07 February 2010


My RHS magazine arrived today with a picture of snowdrops on the front cover.

A year last autumn I planted ten little snowdrop bulbs, bought from a UK supermarket, as an experiment, in four different places in the garden. It is not, you might think, a plant that you would expect to see in this part of the world, but I love them so much that I thought it was worth a try. I put masses of leaf mould around them in the hope that they wouldn’t dessicate during our blistering summers. They’re planted in our ‘dingly dell’ – a mix of white and evergreen oaks and the ubiqitous pines, that almost grow like weeds here, creating a shady area – a perfect cool spot in the summer.

There are apparently 19 species of Galanthus – and I think mine are possibly G elwesii var. elwesii, as the green marks appear to merge to form an‘X’ and bloom from January to March – and “are native to central and southern Europe and parts of western Asia, where they flourish in cool woodlands and other shady habitats from sea level to around 2,000m (6,500ft). Snowdrops like deep, fertile, well-drained soil, moist in the growing season, but not waterlogged during their summer dormancy.” No chance of that here !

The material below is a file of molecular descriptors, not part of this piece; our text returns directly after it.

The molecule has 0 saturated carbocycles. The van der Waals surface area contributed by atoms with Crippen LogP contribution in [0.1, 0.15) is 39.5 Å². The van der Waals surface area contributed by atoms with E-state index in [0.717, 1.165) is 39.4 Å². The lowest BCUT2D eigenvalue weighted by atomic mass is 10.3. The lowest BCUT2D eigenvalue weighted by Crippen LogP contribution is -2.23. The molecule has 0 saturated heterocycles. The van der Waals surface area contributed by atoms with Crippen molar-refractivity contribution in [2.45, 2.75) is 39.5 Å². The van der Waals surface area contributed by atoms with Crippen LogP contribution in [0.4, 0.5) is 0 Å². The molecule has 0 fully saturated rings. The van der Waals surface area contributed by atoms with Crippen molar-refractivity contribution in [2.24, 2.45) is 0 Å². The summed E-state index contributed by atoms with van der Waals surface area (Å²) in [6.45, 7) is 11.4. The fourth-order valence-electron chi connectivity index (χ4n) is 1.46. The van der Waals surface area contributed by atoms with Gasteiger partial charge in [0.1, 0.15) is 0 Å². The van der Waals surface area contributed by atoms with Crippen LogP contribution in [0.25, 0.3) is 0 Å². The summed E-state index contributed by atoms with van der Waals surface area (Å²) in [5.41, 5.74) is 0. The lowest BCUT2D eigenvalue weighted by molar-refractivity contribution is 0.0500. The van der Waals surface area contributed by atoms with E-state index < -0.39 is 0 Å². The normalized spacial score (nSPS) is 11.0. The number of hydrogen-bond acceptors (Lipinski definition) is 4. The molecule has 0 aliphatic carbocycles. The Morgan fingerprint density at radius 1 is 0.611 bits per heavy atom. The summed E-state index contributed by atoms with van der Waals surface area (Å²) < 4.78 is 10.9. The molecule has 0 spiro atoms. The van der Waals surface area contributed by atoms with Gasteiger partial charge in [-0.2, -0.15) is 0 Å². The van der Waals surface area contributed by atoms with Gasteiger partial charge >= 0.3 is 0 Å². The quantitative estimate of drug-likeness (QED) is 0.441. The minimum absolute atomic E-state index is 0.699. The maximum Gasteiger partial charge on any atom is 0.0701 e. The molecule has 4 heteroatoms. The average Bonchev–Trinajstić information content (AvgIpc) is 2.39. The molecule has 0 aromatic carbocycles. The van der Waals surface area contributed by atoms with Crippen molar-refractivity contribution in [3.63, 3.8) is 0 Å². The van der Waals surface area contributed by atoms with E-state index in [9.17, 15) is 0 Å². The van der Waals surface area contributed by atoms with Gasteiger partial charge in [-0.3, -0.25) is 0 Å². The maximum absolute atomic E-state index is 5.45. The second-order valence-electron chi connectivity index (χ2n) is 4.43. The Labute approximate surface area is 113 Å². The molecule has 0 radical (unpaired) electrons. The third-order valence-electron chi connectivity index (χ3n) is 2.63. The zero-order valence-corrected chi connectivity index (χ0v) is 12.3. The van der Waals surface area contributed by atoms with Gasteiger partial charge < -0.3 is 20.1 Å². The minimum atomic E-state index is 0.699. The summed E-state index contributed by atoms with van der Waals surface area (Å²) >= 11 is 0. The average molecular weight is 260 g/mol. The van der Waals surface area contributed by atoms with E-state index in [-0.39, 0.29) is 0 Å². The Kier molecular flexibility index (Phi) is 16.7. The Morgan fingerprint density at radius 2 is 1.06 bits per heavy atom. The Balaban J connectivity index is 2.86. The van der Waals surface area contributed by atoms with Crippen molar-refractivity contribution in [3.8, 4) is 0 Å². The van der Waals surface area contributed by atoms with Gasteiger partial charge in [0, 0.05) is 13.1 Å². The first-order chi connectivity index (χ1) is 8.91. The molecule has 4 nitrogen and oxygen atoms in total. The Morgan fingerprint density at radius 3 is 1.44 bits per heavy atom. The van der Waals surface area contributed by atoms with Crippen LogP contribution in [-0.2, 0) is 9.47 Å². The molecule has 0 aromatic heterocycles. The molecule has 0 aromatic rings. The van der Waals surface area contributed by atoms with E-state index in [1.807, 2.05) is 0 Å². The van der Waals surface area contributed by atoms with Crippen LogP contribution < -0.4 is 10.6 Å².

Last spring, all ten bulbs flowered. I searched and searched for signs of them and suddenly spotted them in two of the four locations – and they have obviously multiplied. A gardening friend who belongs to the MGS said that she had helped someone plant a thousand Spanish bluebells. I wonder …
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